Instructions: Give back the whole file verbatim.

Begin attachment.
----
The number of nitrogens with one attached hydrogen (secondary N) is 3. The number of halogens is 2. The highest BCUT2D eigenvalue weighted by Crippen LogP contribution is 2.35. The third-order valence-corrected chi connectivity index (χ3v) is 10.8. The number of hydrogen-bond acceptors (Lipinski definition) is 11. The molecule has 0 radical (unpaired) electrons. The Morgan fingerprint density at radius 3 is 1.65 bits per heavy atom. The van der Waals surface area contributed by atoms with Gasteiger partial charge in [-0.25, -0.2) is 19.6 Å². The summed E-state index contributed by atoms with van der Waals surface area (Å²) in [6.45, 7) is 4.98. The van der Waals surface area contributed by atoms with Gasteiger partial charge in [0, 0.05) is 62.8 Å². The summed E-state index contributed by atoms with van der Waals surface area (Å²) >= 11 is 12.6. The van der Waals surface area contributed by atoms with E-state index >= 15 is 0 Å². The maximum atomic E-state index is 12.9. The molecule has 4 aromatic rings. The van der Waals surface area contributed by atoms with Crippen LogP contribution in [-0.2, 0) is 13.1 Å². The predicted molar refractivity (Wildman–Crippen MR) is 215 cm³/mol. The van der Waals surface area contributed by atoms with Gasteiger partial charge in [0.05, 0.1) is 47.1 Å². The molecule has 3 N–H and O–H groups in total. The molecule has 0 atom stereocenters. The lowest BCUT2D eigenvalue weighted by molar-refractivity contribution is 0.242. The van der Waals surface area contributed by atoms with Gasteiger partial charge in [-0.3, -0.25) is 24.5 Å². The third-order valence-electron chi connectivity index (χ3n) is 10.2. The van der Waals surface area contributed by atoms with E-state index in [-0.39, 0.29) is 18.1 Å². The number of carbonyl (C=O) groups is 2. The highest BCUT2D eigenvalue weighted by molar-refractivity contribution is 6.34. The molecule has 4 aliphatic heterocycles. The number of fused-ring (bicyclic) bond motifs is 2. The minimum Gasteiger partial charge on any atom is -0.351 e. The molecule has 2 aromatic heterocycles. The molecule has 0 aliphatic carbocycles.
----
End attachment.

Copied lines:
The number of nitrogens with one attached hydrogen (secondary N) is 3. The number of halogens is 2. The highest BCUT2D eigenvalue weighted by Crippen LogP contribution is 2.35. The third-order valence-corrected chi connectivity index (χ3v) is 10.8. The number of hydrogen-bond acceptors (Lipinski definition) is 11. The molecule has 0 radical (unpaired) electrons. The Morgan fingerprint density at radius 3 is 1.65 bits per heavy atom. The van der Waals surface area contributed by atoms with Gasteiger partial charge in [-0.25, -0.2) is 19.6 Å². The summed E-state index contributed by atoms with van der Waals surface area (Å²) in [6.45, 7) is 4.98. The van der Waals surface area contributed by atoms with Gasteiger partial charge in [0, 0.05) is 62.8 Å². The summed E-state index contributed by atoms with van der Waals surface area (Å²) >= 11 is 12.6. The van der Waals surface area contributed by atoms with E-state index >= 15 is 0 Å². The maximum atomic E-state index is 12.9. The molecule has 4 aromatic rings. The van der Waals surface area contributed by atoms with Crippen LogP contribution in [-0.2, 0) is 13.1 Å². The predicted molar refractivity (Wildman–Crippen MR) is 215 cm³/mol. The van der Waals surface area contributed by atoms with Gasteiger partial charge in [0.05, 0.1) is 47.1 Å². The molecule has 3 N–H and O–H groups in total. The molecule has 0 atom stereocenters. The lowest BCUT2D eigenvalue weighted by molar-refractivity contribution is 0.242. The van der Waals surface area contributed by atoms with Gasteiger partial charge in [-0.3, -0.25) is 24.5 Å². The third-order valence-electron chi connectivity index (χ3n) is 10.2. The van der Waals surface area contributed by atoms with E-state index in [-0.39, 0.29) is 18.1 Å². The number of carbonyl (C=O) groups is 2. The highest BCUT2D eigenvalue weighted by molar-refractivity contribution is 6.34. The molecule has 4 aliphatic heterocycles. The number of fused-ring (bicyclic) bond motifs is 2. The minimum Gasteiger partial charge on any atom is -0.351 e. The molecule has 2 aromatic heterocycles. The molecule has 0 aliphatic carbocycles.